IT as circus

DQW Bureau
New Update


What is the connection between IT, a cutting edge component of human endeavor in the 21st century, and circus, a popular mode of entertainment in the pre-digital era? It is not easy to draw the connection. But that is what one of the 'Poster Boys' of computer software is attempting to do.

After setting the alternate computing choices arena on fire with Linux, its pioneer, Red Hat's Bob Young has set himself a different target, it seems. To take the formalism and boredom associated with technology dissemination efforts and give it some zest. For this, he has chosen the age-old entertainment medium-- Circus. Young has exchanged his Red Hat for the top hat at his new venture, Lulu Tech Circus to make this happen.

The first Tech Circus show opens in the US on September 27. Young aims to make the show a combination of technology classroom and a half-geek funhouse. The show itself will not focus on any particular theme, as is norm with trade shows in recent years. It will showcase a host of things. Visitors to the show will not be herded like cattle from one stall to another.


Instead, they will be allowed to learn first-hand on how to use gadgets like cell phone, edit picture files on a PC or experience the next generation digital devises

The show will aim to remove the overwhelming feeling among the trade show participants of being used so much cattle fodder for the vendors. Instead the Tech Circus will focus on empowering customers through knowledge and understanding.

Maybe, Young is initiating another trend in the Mecca of Technology. Will this too spread to other parts of the world and India too? There has been a proliferation of technology shows. Separate visiting hours for business and non-business people have become the norm. Many of these shows do try to lessen the serious atmosphere with quiz show, games, instant prices etc. And in India, they do replicate the atmosphere of a carnival or a local fair. Yet, the overwhelming attention is devoted to instant enquiries leading to potential sales. The fun part is relegated to the background. And invariably, businesses have frowned upon the large number of young, student and family group visitors, with their eye set on immediate sales.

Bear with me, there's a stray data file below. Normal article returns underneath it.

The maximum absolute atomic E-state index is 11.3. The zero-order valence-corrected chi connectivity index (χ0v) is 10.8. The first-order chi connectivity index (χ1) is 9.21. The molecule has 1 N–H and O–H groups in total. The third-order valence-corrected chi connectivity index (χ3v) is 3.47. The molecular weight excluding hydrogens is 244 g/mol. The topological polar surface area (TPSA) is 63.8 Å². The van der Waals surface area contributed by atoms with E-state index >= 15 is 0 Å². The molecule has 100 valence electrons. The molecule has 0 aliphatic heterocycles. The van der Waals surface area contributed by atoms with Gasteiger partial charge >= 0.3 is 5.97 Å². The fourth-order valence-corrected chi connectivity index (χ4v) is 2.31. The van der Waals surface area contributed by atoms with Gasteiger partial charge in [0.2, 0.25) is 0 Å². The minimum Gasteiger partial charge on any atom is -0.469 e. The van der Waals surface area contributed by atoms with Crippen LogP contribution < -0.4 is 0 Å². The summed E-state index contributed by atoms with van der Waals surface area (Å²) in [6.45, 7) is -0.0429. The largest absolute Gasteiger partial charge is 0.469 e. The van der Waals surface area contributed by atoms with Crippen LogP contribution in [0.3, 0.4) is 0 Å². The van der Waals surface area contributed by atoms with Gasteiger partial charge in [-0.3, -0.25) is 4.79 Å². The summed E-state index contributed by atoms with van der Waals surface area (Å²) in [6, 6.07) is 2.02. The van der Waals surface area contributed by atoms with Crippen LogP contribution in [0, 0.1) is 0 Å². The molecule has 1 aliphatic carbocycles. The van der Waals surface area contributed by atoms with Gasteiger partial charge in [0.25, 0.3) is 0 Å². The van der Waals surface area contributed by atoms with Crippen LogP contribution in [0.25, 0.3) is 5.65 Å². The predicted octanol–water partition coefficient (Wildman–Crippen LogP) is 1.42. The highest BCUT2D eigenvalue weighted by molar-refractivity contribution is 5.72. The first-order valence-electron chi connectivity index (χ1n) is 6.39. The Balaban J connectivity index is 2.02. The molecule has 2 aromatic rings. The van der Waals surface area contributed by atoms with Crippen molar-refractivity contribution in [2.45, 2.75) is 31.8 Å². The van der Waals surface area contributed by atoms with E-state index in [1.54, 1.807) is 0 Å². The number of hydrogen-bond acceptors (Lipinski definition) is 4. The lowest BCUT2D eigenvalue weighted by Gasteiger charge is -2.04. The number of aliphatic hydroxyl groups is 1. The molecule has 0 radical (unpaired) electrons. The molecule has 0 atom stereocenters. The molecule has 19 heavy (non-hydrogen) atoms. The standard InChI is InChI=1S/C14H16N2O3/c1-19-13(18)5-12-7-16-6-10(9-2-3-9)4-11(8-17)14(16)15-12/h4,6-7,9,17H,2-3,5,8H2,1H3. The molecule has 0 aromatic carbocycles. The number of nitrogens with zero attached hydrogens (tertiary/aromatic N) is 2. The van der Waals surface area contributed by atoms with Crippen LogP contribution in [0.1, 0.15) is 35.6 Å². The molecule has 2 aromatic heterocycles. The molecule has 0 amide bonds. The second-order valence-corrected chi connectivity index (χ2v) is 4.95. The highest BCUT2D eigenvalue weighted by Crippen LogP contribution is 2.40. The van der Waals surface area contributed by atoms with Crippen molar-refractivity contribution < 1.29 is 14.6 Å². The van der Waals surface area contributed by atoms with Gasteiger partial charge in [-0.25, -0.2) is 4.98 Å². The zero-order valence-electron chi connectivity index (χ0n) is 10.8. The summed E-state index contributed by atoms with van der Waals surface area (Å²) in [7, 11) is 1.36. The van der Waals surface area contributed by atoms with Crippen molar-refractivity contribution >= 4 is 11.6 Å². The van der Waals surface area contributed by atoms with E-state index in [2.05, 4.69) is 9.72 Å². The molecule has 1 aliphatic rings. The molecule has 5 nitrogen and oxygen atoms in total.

The long term view to cultivate future customers by demystifying technological products and services is rarely the norm. And this is an aspect which Bob Young hopes to give a lot of attention. The key, he says, is to make learning about technology fun. If the show can attract the tech masses, businesses will follow. "As a business, if we can get it right, we have tapped in to two sides of the same coin, and if we can get the enthusiasts there, we can get the vendors to come."

Technology dissemination is not the job of just government agencies. It should become the critical part of business strategy too. Let us watch how the Technology Circus rolls on the years to come.